Agmented reality

Augmented Reality is a computer-assisted process in which additional information in the perceived world is displayed in real time. This augmentation can be realized in a camera image or in the field of vision via a head-up display or semi-transparent glasses. Virtual objects, also known as AR content, are superimposed on the real world. This content can be anything from text and highlighted recognized objects to 3D graphics. The components required for the technical implementation of this process are called AR systems. In most cases, they consist of a camera, some sensors for determining the position of the camera or another camera for determining the eye position, a display medium and the software.

A distinction is often made between three variants of AR: marker-based, markerless and geo-based. In the marker-based version, a marker, such as a QR code recognized by the camera, serves as a trigger for displaying virtual content. The detected marker can also be used for positioning and has the advantage that the virtual object can be positioned in a stable manner at a location in the real world.
When working without markers, pattern recognition is often used to detect certain structures or objects. The identification of these structures or objects triggers the display of information. The geo-based variant uses the location position to display corresponding AR content. Additional sensors for gyroscopic or acceleration data are required for stable placement of the content in the environment.

Whether used as a real-time camera image to help navigate at blind intersections or as a head-up display to mark the vehicle ahead, AR is certain to enrich our driving experience in the future. Here at, we are busy researching and working on this topic.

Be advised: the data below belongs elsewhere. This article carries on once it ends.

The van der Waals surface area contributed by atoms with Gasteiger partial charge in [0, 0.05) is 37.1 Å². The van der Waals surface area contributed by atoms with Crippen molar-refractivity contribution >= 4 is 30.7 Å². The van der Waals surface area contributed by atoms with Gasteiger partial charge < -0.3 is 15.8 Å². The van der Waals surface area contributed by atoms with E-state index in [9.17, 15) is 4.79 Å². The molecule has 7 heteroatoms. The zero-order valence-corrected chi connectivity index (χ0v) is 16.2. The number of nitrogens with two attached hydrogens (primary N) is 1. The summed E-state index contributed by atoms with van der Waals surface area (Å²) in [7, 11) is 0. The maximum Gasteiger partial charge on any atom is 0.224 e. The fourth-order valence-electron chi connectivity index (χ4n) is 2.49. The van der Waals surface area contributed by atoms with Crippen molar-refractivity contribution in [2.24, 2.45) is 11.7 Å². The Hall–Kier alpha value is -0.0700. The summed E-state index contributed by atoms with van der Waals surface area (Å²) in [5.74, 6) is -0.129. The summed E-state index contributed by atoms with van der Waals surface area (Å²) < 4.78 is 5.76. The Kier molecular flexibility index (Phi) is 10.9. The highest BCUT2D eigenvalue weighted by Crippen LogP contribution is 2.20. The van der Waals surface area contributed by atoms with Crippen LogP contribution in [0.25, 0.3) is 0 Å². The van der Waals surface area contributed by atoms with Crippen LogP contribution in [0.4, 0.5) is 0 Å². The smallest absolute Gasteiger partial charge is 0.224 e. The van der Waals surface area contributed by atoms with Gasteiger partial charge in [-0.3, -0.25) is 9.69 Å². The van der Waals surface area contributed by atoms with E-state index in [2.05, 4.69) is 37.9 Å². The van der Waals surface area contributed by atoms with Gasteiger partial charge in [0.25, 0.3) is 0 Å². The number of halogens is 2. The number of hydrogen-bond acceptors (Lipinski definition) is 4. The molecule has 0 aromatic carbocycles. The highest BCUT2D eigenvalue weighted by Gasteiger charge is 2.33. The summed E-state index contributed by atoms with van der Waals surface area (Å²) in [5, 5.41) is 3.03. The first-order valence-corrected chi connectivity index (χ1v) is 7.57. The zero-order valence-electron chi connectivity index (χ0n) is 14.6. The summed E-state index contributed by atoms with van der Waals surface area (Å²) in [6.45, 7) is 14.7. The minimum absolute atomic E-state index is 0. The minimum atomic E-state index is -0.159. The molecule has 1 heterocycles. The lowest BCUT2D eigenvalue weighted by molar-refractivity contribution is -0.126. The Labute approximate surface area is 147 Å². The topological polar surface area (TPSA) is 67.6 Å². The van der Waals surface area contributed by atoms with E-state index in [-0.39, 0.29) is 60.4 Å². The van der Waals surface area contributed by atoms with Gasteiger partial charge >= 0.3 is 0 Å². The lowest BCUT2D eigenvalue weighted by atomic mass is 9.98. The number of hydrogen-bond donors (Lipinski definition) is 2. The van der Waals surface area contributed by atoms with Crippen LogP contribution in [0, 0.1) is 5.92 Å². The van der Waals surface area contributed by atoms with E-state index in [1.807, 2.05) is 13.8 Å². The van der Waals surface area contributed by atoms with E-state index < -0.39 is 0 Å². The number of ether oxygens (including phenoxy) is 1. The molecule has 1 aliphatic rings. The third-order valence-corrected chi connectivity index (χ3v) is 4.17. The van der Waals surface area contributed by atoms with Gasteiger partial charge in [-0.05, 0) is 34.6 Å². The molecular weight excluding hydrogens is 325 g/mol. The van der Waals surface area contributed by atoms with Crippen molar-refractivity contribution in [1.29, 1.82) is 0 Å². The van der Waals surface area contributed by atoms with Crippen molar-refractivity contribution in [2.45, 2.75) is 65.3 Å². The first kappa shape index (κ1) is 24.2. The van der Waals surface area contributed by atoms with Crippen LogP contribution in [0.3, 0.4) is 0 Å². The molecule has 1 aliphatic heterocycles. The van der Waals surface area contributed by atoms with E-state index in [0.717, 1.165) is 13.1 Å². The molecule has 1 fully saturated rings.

Augmented reality in practice

AR technology is already supporting drivers with additional information in the camera images when parking. The “Topview” parking system, for example, displays distance information on detected objects. The lane of the tires is displayed in the front and rear camera images. There are even vehicles with night vision cameras that show colored borders around pedestrians or animals detected in the image. Audi’s digital matrix light system can also be understood as an AR application. This makes it possible, for example, to use the car’s lighting system to highlight the boundaries of the road or to separately illuminate recognized pedestrians. has a dedicated team working on the topic of augmented reality and its application in vehicles. Within the scope of a pre-development project, we have been working on a camera-based augmented reality navigation support system and have developed a complete in-house solution, “KARL”. KARL stands for camera and AR solution and is a library containing the most important functions for the realization of AR in cars. These include, for example, the function of the vehicle’s pitch-roll compensation to enable the display of stabilized AR content.
KARL has been tested and proven on both near-series hardware and in the KARL studio. The KARL studio is a self-developed simulation environment for desktop computers, which serves to visualize content from the perspective of the AR observer. It is highly versatile and can be easily extended with plug-ins.